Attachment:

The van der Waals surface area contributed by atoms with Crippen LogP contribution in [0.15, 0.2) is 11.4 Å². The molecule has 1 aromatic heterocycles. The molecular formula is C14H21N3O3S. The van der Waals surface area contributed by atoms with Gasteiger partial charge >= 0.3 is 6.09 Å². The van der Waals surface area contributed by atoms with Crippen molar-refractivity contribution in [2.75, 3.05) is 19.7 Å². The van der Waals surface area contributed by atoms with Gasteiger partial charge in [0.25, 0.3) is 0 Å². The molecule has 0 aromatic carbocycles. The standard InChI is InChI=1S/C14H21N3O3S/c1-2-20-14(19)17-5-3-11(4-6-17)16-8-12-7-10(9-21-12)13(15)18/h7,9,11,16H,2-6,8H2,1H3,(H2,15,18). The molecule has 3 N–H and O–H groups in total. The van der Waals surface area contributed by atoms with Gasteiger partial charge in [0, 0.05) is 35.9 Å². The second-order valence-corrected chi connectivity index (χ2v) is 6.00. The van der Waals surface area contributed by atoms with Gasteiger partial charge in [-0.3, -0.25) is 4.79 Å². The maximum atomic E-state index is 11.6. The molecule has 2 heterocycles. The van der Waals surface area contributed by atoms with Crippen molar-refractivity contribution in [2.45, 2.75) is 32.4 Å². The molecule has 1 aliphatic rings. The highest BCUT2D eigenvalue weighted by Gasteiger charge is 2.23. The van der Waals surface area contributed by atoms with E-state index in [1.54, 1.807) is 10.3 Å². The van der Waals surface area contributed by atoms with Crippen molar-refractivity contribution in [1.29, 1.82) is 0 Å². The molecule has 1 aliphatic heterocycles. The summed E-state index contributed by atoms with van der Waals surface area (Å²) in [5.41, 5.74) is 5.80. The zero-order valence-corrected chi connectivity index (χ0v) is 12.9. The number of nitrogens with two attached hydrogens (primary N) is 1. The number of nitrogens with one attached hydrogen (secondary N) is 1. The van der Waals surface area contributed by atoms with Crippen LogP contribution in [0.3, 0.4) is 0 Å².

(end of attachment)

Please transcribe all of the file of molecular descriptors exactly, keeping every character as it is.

The van der Waals surface area contributed by atoms with Crippen LogP contribution in [0.15, 0.2) is 11.4 Å². The molecule has 1 aromatic heterocycles. The molecular formula is C14H21N3O3S. The van der Waals surface area contributed by atoms with Gasteiger partial charge >= 0.3 is 6.09 Å². The van der Waals surface area contributed by atoms with Crippen molar-refractivity contribution in [2.75, 3.05) is 19.7 Å². The van der Waals surface area contributed by atoms with Gasteiger partial charge in [0.25, 0.3) is 0 Å². The molecule has 0 aromatic carbocycles. The standard InChI is InChI=1S/C14H21N3O3S/c1-2-20-14(19)17-5-3-11(4-6-17)16-8-12-7-10(9-21-12)13(15)18/h7,9,11,16H,2-6,8H2,1H3,(H2,15,18). The molecule has 3 N–H and O–H groups in total. The van der Waals surface area contributed by atoms with Gasteiger partial charge in [0, 0.05) is 35.9 Å². The second-order valence-corrected chi connectivity index (χ2v) is 6.00. The van der Waals surface area contributed by atoms with Gasteiger partial charge in [-0.3, -0.25) is 4.79 Å². The maximum atomic E-state index is 11.6. The molecule has 2 heterocycles. The van der Waals surface area contributed by atoms with Crippen molar-refractivity contribution in [2.45, 2.75) is 32.4 Å². The molecule has 1 aliphatic rings. The highest BCUT2D eigenvalue weighted by Gasteiger charge is 2.23. The van der Waals surface area contributed by atoms with E-state index in [1.54, 1.807) is 10.3 Å². The van der Waals surface area contributed by atoms with Crippen molar-refractivity contribution in [1.29, 1.82) is 0 Å². The molecule has 1 aliphatic heterocycles. The summed E-state index contributed by atoms with van der Waals surface area (Å²) in [5.41, 5.74) is 5.80. The zero-order valence-corrected chi connectivity index (χ0v) is 12.9. The number of nitrogens with two attached hydrogens (primary N) is 1. The number of nitrogens with one attached hydrogen (secondary N) is 1. The van der Waals surface area contributed by atoms with Crippen LogP contribution in [0.3, 0.4) is 0 Å².